For years I have been teaching people to pre-cool the skin surface before firing laser or IPL energy into the skin when treating hair. And I’ve always suggested pre-cooling for between 2 and 5 seconds. My thinking was that we should not “over-cool” the skin because that might lower the temperature of the hair follicle too much.
It turns out I was wrong!!
The whole reason for cooling the skin is to lower the temperature of the thermal pain nerves, located just below the epidermal/dermal junction. By doing so, they will not trigger until their temperatures is raised above 45ºC – this will require more fluence if they are pre-cooled by 10 or 15ºCelsius.
This is perfectly fine and is true. But, where I went wrong was thinking that lowering the hair temperature, at the same time and by the same amount, would significantly affect the temperature rise there.
It turns it that it doesn’t!!
As I posted previously, the temperature rise in tissues (hair and skin) depends on the amount of fluence applied and the absorption coefficient of those tissues. These determine the amount of light energy which may be absorbed by those tissues. The higher the absorption coefficient, the higher the induced temperature.
So, if we fire some light energy at a black hair (with a high absorption coefficient) in a pale-coloured skin (low absorption coefficient in the epidermis), the melanin in the hair will absorb much more energy than the epidermis – up to 20 times more!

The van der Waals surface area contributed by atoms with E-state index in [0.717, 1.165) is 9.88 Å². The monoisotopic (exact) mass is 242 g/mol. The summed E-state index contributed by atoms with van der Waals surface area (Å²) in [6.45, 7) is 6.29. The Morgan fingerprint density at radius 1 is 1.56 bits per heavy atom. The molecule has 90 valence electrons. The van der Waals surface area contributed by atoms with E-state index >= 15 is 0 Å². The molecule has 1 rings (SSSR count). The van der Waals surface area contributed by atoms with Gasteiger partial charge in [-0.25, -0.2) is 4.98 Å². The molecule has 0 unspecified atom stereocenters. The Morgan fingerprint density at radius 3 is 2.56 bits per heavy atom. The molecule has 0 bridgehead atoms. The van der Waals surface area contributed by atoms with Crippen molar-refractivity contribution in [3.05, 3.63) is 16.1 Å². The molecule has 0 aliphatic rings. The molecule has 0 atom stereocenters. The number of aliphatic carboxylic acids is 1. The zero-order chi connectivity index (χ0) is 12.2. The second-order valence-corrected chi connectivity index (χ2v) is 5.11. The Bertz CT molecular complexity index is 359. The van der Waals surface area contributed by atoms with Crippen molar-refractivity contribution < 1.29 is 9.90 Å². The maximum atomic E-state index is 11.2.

This means that the resultant temperature rise in the germ cells will be much greater compared with the epidermal melanin, depending on the skin colour and hair depth.
What this means is that if we were to cool the skin surface down to zero degrees C, then if the absorbed fluence raised the temperature to 40ºC, the patient wouldn’t feel any pain at all (since pain is triggered at 45ºC). But the hair follicle temperature will easily reach over 80ºC in the germ cells, which will lead to their destruction.
The reason is simply because darker hairs have a much higher concentration of melanin in them, compared with the skin.
Clearly, as the skin colours darkens, the difference in temperature rise between the skin and the hair reduces. This strongly suggests that we must apply more cooling on darker coloured skins. But it also indicates that there is probably a limit on the skin colour we can safely treat, in terms of surface cooling.
So, the main point to take away from this is that we can happily cool the skin until the cows come home, and it should not affect the treatment outcomes at all – except it’ll make the treatments more comfortable and reduce the chances of unwanted skin damage.
CAVEAT – Obvioulsy, don’t induce ‘freeze burns’ or ‘froste bite’ or anything similar, with too much cooling!!
I am happy to announce that our third eBook chapter on laser/IPL hair removal has just been completed and will be available very soon.
Hope this helps,